Gains from the India–GCC Free Trade Agreement: A General Equilibrium Analysis

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This chapter uses the Global Trade Analysis Project (GTAP) model to explain the relative benefits of India aligning with Gulf Cooperation Council (GCC) countries. We use a GTAP-8 database to handle the general equilibrium model of 19 regions over 15 commodity groups. The discussion endeavors to analyze the expected gains from the India–GCC trade agreement, which has been signed but has not been put into effect. From our analysis, we conclude that India will be a net loser while GCC countries will be net gainers under this free trade agreement (FTA). The loss to India will appear on the current account because of unfavorable terms-of-trade with GCC countries. The same loss will be reflected as a welfare loss, and Indian policy planners are advised to work in the direction needed to convert the expected losses into substantial gains.

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The trade relations between India and the Gulf Cooperation Council (GCC) countries have been intensified during the last two decades. The GCC has emerged as one of the largest trading partner of India. This article attempts to investigate the result of tariff liberalization on welfare, output, employment and the potential trade flows between India and the GCC region using the GTAP-model. The study reveals that tariff liberalization has positive effects on India and GCC countries, with no or nominal negative effect on the rest of the world. Overall results show that India’s trade relation with GCC countries is increasing continuously, but still there is a lot of untapped potential to bring the welfare gains for both trading partners. Finally, the study concludes that the proposed economic integration in terms of FTA between India and GCC will be mutually beneficial and welfare enhancing, and a case of a win–win situation. JEL Codes: F1, F13, F14, F17
Purpose The present study is an attempt to evaluate the impact of the proposed India-China free trade agreement (FTA) in goods trade on both countries under a static general equilibrium framework. Design/Methodology/Approach The study has utilized the Global Trade Analysis Project (GTAP) model of world trade with the presence of skilled and unskilled unemployment in the world. For analysis purposes, 57 GTAP sectors, representing the whole regional economy, have been aggregated into 43 sectors and 140 GTAP regions, representing the whole world, have been aggregated into 19 regions. The study has also used the updated tariff rates provided by the World Trade Organization for better results. Findings The preliminary analysis using trade indicators depicted that by utilizing their own comparative advantage, both of the countries can maximize their gains by exporting more to the world. The simulation results from the GTAP analysis revealed that a tariff reduction in all goods trade would be more beneficial for both the countries than the tariff reduction in each other's specialized products. All other regions lose in terms of shifting the Indian imports towards China in a post-simulation environment. Regions with a significant loss are: the European Union (28 members), Southeast Asia, the Unites States, Japan, Korea, West Asia, and the European Free Trade Association (EFTA). Originality/Value The disaggregated sector-wise analysis has been performed using the latest available GTAP database, version 9.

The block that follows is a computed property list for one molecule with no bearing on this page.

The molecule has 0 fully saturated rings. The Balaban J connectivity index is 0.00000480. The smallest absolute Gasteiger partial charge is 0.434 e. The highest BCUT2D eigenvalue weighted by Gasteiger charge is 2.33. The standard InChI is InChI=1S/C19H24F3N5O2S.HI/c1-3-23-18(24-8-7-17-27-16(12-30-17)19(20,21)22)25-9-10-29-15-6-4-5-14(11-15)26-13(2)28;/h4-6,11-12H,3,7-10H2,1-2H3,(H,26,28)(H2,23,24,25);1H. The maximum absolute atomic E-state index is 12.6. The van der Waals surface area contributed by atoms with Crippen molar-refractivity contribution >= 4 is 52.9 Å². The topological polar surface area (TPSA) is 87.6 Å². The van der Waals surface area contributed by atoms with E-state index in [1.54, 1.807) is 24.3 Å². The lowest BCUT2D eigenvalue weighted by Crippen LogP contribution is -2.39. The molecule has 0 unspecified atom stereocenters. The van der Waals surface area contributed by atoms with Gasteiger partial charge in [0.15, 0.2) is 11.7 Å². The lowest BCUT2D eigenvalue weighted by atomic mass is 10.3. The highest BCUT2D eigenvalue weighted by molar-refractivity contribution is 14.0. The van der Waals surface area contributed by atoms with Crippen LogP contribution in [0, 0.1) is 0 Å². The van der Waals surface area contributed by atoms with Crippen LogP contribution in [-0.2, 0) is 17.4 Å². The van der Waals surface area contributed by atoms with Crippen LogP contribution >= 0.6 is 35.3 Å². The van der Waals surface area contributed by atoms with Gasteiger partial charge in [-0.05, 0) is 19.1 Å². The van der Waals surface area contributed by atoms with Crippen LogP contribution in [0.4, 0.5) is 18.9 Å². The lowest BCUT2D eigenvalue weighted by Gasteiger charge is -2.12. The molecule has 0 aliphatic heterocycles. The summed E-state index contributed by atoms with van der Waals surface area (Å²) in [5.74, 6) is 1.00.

The GTAP final demand system has some known defects: the computation of the equivalent variation is not exact; with non-standard demand parameters, the equivalent variation may be grossly in error; the decomposition of the equivalent variation contains a nuisance term. We find a further defect, that the upper-level demand equations are invalid. We revise the model to remove these defects.